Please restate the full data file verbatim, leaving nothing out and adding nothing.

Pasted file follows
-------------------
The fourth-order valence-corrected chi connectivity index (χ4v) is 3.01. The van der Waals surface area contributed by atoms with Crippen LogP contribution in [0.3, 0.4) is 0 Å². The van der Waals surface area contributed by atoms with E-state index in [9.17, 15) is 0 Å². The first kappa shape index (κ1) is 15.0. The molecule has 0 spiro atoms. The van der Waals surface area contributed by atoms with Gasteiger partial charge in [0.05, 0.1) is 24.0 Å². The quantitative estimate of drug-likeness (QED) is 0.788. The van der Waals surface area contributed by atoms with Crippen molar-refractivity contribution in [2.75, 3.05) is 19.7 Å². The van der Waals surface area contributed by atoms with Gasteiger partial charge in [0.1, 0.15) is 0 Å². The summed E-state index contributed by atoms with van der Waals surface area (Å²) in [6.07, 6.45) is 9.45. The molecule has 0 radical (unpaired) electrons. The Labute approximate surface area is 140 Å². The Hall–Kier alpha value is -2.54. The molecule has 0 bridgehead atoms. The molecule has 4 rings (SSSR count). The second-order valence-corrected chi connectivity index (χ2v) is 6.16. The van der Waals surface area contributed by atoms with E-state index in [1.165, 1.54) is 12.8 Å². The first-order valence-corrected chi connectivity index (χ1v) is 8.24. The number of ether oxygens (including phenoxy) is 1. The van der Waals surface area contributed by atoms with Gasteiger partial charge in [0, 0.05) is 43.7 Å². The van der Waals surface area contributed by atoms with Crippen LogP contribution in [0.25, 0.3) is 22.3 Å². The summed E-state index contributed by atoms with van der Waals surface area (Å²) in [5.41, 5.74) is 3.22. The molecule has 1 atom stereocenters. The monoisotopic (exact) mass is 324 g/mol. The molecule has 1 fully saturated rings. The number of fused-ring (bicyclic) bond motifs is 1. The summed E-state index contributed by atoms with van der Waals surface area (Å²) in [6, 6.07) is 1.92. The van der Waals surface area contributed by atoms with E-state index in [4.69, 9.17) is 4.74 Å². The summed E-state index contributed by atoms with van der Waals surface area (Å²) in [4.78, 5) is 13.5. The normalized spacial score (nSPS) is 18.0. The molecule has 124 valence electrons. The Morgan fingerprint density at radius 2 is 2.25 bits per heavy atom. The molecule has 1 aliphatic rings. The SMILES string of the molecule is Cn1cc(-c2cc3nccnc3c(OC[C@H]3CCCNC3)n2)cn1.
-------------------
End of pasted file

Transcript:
The fourth-order valence-corrected chi connectivity index (χ4v) is 3.01. The van der Waals surface area contributed by atoms with Crippen LogP contribution in [0.3, 0.4) is 0 Å². The van der Waals surface area contributed by atoms with E-state index in [9.17, 15) is 0 Å². The first kappa shape index (κ1) is 15.0. The molecule has 0 spiro atoms. The van der Waals surface area contributed by atoms with Gasteiger partial charge in [0.05, 0.1) is 24.0 Å². The quantitative estimate of drug-likeness (QED) is 0.788. The van der Waals surface area contributed by atoms with Crippen molar-refractivity contribution in [2.75, 3.05) is 19.7 Å². The van der Waals surface area contributed by atoms with Gasteiger partial charge in [0.1, 0.15) is 0 Å². The summed E-state index contributed by atoms with van der Waals surface area (Å²) in [6.07, 6.45) is 9.45. The molecule has 0 radical (unpaired) electrons. The Labute approximate surface area is 140 Å². The Hall–Kier alpha value is -2.54. The molecule has 0 bridgehead atoms. The molecule has 4 rings (SSSR count). The second-order valence-corrected chi connectivity index (χ2v) is 6.16. The van der Waals surface area contributed by atoms with E-state index in [1.165, 1.54) is 12.8 Å². The first-order valence-corrected chi connectivity index (χ1v) is 8.24. The number of ether oxygens (including phenoxy) is 1. The van der Waals surface area contributed by atoms with Gasteiger partial charge in [0, 0.05) is 43.7 Å². The van der Waals surface area contributed by atoms with Crippen LogP contribution in [0.25, 0.3) is 22.3 Å². The summed E-state index contributed by atoms with van der Waals surface area (Å²) in [5.41, 5.74) is 3.22. The molecule has 1 atom stereocenters. The monoisotopic (exact) mass is 324 g/mol. The molecule has 1 fully saturated rings. The number of fused-ring (bicyclic) bond motifs is 1. The summed E-state index contributed by atoms with van der Waals surface area (Å²) in [6, 6.07) is 1.92. The van der Waals surface area contributed by atoms with E-state index in [4.69, 9.17) is 4.74 Å². The summed E-state index contributed by atoms with van der Waals surface area (Å²) in [4.78, 5) is 13.5. The normalized spacial score (nSPS) is 18.0. The molecule has 124 valence electrons. The Morgan fingerprint density at radius 2 is 2.25 bits per heavy atom. The molecule has 1 aliphatic rings. The SMILES string of the molecule is Cn1cc(-c2cc3nccnc3c(OC[C@H]3CCCNC3)n2)cn1.